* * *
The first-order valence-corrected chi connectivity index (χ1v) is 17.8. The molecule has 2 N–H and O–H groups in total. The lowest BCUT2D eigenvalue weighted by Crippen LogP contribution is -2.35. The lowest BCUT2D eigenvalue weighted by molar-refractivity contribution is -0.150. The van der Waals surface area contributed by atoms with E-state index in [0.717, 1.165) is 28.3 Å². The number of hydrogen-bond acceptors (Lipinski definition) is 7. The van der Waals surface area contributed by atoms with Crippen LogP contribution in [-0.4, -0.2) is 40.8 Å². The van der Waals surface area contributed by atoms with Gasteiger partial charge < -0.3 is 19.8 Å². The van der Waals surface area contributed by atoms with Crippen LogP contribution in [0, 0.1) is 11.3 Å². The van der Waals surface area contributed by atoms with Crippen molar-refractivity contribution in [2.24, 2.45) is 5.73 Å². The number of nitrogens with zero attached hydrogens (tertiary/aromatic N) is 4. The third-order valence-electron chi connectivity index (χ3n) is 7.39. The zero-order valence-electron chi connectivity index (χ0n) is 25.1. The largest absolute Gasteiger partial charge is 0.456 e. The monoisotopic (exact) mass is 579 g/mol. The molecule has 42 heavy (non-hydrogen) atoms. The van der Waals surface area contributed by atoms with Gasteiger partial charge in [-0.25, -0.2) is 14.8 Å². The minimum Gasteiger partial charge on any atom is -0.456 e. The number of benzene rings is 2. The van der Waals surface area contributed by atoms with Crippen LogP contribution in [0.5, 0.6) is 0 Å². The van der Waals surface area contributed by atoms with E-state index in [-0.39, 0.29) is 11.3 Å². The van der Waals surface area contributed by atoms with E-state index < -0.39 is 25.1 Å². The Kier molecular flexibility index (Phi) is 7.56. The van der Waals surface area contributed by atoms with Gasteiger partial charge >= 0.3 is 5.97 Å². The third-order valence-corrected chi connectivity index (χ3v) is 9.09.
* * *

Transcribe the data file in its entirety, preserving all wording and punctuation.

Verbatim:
The first-order valence-corrected chi connectivity index (χ1v) is 17.8. The molecule has 2 N–H and O–H groups in total. The lowest BCUT2D eigenvalue weighted by Crippen LogP contribution is -2.35. The lowest BCUT2D eigenvalue weighted by molar-refractivity contribution is -0.150. The van der Waals surface area contributed by atoms with E-state index in [0.717, 1.165) is 28.3 Å². The number of hydrogen-bond acceptors (Lipinski definition) is 7. The van der Waals surface area contributed by atoms with Crippen LogP contribution in [-0.4, -0.2) is 40.8 Å². The van der Waals surface area contributed by atoms with Gasteiger partial charge < -0.3 is 19.8 Å². The van der Waals surface area contributed by atoms with Crippen LogP contribution in [0, 0.1) is 11.3 Å². The van der Waals surface area contributed by atoms with Crippen molar-refractivity contribution in [2.24, 2.45) is 5.73 Å². The number of nitrogens with zero attached hydrogens (tertiary/aromatic N) is 4. The third-order valence-electron chi connectivity index (χ3n) is 7.39. The zero-order valence-electron chi connectivity index (χ0n) is 25.1. The largest absolute Gasteiger partial charge is 0.456 e. The monoisotopic (exact) mass is 579 g/mol. The molecule has 42 heavy (non-hydrogen) atoms. The van der Waals surface area contributed by atoms with Gasteiger partial charge in [-0.25, -0.2) is 14.8 Å². The minimum Gasteiger partial charge on any atom is -0.456 e. The number of benzene rings is 2. The van der Waals surface area contributed by atoms with Crippen LogP contribution in [0.5, 0.6) is 0 Å². The van der Waals surface area contributed by atoms with E-state index in [-0.39, 0.29) is 11.3 Å². The van der Waals surface area contributed by atoms with E-state index < -0.39 is 25.1 Å². The Kier molecular flexibility index (Phi) is 7.56. The van der Waals surface area contributed by atoms with Gasteiger partial charge >= 0.3 is 5.97 Å². The third-order valence-corrected chi connectivity index (χ3v) is 9.09.